There are three types of guardianships granted and overseen by the Probate Court; guardianships for adults, guardianships for minors and guardianships for individuals with developmental disabilities.
Adult guardianships are used when an individual is impaired by mental illness, mental deficiency, physical illness or disability, chronic use of drugs, chronic intoxication or other cause so that they lack sufficient understanding or capacity to make or communicate informed decisions and need someone to make such decisions for them.
Minor guardianships are used to provide legal authority for adults, other than the parents of the minor, to take care of the minor for a short or long time because the parent or parents of the minor are unwilling or unable to safely and adequately care for their child. While a minor guardianship is in place the guardian, and not the parent, has the right and responsibility to make decisions about and care for the minor child.
There are two types of Minor Guardianships; full guardianship and limited guardianship.
Any of the following situations must have occurred:
• Parental rights of both parents or the surviving parent must have been terminated or suspended by the parent’s death, disappearance, or confinement in jail or other place of detention. A petition can also be filed if a Court has suspended or terminated the parent’s rights after finding the parent or parents incompetent.
• A full guardianship may be granted if the parent or parents have permitted the minor to reside with another person and have not provided the other person with the legal authority for the care and maintenance of the minor.
• A full guardianship may also be granted if the biological parents of the minor were never married to each other and the custodial parent has died or disappeared, and the other parent has not been granted legal custody by a Court order. In this situation, the proposed guardian must be related to the minor within the 5th degree by marriage, blood, or adoption.
A Petition for Appointment of Limited Guardian can only be completed by the custodial parent(s) of the minor. Both parents, or the one parent with legal and physical custody must sign the petition and voluntarily consent to the guardianship and the suspension of his/her parental rights. A copy of the child custody/support order and any other modifications made to those orders must be filed with the petition. Additionally, a copy of the minor’s birth certificate must be filed with the petition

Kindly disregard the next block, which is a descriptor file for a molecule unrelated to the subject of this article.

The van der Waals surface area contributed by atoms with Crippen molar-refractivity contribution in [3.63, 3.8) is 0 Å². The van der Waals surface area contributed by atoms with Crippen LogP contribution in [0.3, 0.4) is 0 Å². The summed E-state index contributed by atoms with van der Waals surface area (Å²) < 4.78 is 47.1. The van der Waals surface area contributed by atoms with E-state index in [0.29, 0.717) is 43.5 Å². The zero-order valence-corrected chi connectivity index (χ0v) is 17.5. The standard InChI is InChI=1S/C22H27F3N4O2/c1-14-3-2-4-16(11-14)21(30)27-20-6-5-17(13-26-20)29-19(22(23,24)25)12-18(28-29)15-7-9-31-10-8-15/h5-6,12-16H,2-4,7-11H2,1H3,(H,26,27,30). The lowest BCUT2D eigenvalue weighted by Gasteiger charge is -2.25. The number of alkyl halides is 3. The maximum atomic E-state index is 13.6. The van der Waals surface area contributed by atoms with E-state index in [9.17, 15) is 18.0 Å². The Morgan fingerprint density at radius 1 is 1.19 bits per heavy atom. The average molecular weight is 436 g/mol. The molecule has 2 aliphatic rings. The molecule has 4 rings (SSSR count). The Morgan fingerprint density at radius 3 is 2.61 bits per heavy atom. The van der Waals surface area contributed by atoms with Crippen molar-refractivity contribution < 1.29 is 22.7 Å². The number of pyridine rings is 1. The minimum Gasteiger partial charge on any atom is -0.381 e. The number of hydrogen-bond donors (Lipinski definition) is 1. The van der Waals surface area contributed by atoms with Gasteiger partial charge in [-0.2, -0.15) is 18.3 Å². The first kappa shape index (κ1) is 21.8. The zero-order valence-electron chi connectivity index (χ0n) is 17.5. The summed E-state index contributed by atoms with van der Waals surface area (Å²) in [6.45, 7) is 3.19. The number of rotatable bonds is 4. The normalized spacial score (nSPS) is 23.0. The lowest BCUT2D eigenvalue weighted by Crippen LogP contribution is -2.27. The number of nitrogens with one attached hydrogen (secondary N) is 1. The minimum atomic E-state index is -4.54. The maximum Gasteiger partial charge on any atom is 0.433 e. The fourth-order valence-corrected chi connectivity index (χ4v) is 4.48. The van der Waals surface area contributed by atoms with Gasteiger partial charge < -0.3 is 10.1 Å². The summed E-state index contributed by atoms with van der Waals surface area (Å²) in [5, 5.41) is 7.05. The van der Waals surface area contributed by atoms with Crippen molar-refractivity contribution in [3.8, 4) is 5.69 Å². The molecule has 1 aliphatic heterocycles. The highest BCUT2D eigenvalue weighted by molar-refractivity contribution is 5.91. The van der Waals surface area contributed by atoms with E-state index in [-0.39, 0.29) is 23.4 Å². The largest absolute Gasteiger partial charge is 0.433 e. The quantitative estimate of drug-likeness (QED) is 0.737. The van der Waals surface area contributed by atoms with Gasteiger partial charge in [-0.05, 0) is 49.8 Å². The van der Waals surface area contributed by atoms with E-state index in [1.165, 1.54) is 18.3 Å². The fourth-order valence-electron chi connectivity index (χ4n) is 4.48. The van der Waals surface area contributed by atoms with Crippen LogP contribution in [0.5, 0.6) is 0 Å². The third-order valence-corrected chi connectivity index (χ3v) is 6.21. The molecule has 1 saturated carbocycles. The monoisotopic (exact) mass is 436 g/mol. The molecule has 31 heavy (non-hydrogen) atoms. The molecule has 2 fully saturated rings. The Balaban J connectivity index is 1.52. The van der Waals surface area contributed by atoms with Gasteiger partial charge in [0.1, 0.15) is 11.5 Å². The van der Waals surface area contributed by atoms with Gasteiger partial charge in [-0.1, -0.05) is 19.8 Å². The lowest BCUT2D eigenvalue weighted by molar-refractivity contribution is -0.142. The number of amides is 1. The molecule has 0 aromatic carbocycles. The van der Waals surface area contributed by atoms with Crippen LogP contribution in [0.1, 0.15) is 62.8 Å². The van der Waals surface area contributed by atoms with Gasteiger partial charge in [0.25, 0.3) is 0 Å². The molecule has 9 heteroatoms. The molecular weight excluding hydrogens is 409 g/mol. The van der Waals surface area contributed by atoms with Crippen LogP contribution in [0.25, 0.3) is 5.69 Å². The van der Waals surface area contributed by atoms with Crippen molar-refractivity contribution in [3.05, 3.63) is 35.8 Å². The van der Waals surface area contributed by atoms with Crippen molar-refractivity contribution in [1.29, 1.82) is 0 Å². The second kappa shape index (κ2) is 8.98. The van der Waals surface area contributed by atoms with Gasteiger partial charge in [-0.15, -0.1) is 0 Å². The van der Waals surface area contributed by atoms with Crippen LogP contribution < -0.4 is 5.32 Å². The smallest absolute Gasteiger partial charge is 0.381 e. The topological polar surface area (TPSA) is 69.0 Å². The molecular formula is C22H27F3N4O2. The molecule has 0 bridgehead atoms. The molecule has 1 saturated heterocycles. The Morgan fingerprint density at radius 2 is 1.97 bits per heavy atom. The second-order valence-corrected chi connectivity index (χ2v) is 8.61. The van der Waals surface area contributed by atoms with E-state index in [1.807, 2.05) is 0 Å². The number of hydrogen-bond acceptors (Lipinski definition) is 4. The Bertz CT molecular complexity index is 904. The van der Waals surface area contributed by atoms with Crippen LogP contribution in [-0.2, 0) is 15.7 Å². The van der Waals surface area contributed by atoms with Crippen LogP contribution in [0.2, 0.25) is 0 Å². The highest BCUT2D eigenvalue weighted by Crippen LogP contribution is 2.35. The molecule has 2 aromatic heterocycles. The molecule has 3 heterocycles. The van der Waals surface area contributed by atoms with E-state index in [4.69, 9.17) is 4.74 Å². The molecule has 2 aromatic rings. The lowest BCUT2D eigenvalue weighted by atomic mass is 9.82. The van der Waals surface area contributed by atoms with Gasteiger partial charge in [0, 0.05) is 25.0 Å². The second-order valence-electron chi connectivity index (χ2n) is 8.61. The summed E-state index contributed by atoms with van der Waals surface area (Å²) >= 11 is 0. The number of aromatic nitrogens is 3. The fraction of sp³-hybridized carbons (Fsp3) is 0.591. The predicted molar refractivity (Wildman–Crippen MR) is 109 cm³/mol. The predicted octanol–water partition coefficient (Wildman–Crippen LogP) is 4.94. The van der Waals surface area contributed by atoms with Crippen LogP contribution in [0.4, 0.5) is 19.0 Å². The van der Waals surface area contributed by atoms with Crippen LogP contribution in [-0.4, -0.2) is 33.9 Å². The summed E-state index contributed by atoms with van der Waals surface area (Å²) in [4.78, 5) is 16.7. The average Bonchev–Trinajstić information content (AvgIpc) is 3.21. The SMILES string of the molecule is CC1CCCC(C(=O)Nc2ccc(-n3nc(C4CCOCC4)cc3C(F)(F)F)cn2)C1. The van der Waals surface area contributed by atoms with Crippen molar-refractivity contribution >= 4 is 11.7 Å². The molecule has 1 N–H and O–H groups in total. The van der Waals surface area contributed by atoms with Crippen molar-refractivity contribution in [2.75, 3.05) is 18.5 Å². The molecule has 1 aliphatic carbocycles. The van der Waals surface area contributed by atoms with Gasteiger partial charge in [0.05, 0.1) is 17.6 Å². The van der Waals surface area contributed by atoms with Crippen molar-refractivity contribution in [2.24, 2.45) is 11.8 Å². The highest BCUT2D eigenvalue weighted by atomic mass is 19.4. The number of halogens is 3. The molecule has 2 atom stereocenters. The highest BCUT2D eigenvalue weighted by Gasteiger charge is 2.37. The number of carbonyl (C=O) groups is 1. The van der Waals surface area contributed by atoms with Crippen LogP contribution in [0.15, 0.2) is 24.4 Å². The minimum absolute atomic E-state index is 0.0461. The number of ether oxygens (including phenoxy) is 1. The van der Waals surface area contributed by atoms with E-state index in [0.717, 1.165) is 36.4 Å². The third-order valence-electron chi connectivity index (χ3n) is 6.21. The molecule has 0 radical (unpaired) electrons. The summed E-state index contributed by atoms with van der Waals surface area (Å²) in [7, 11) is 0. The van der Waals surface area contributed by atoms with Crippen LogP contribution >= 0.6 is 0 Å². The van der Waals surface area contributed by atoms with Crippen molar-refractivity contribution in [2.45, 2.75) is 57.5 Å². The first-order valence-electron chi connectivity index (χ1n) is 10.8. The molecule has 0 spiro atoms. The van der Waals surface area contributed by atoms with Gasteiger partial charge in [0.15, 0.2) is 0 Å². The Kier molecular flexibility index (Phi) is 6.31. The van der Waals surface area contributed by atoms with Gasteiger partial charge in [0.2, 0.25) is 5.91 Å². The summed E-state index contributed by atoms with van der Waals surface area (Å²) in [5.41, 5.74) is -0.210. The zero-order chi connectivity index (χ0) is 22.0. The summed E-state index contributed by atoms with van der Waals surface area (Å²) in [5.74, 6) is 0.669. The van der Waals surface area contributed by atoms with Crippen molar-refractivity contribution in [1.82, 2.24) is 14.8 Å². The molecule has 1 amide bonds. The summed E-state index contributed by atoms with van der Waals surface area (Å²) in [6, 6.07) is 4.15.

Developmentally Disabled Guardianships
Developmentally disabled guardianships are used under the Mental Health Code. “Developmental Disability” means, for a person more than five years old, a severe, chronic condition that is attributable to mental or physical impairments or a combination of mental and physical impairments; that manifested before the person is 22; that is likely to continue indefinitely; that results in substantial functional limitations in three or more of the following areas: self-care, receptive and expressive language, learning, mobility, self-direction, capacity for independent living, and economic self-sufficiency; and that reflects the individual’s need for long-term special, interdisciplinary, or generic care, treatment, or other services.
From birth to age five, developmental disability means a substantial developmental delay or a specific congenital or acquired condition with a high probability of resulting in a developmental disability as defined above.
A guardianship for a developmentally disabled person should be undertaken only to promote and protect the well being of the individual and encourage the development of maximum self-reliance for the individual. The guardianship should be limited by the Court based on the developmentally disabled individual’s actual mental and adaptive limitations.
While individuals can file Petitions on their own without the assistance of an attorney, the services of an attorney can often be needed. These Petitions often concern family and are emotionally difficult for the Petitioner. There are often disagreements within the family as to whether the individual requires a Guardian or Conservator, or who the appropriate individual is within the family to serve in that capacity.
As an attorney that is experienced in this are of law, I can assist a family in the preparation of the Petition and other documents to assure that the family “gets it right” the first time. This can relieve the emotional burden and provide clarity for the family in these unfamiliar waters.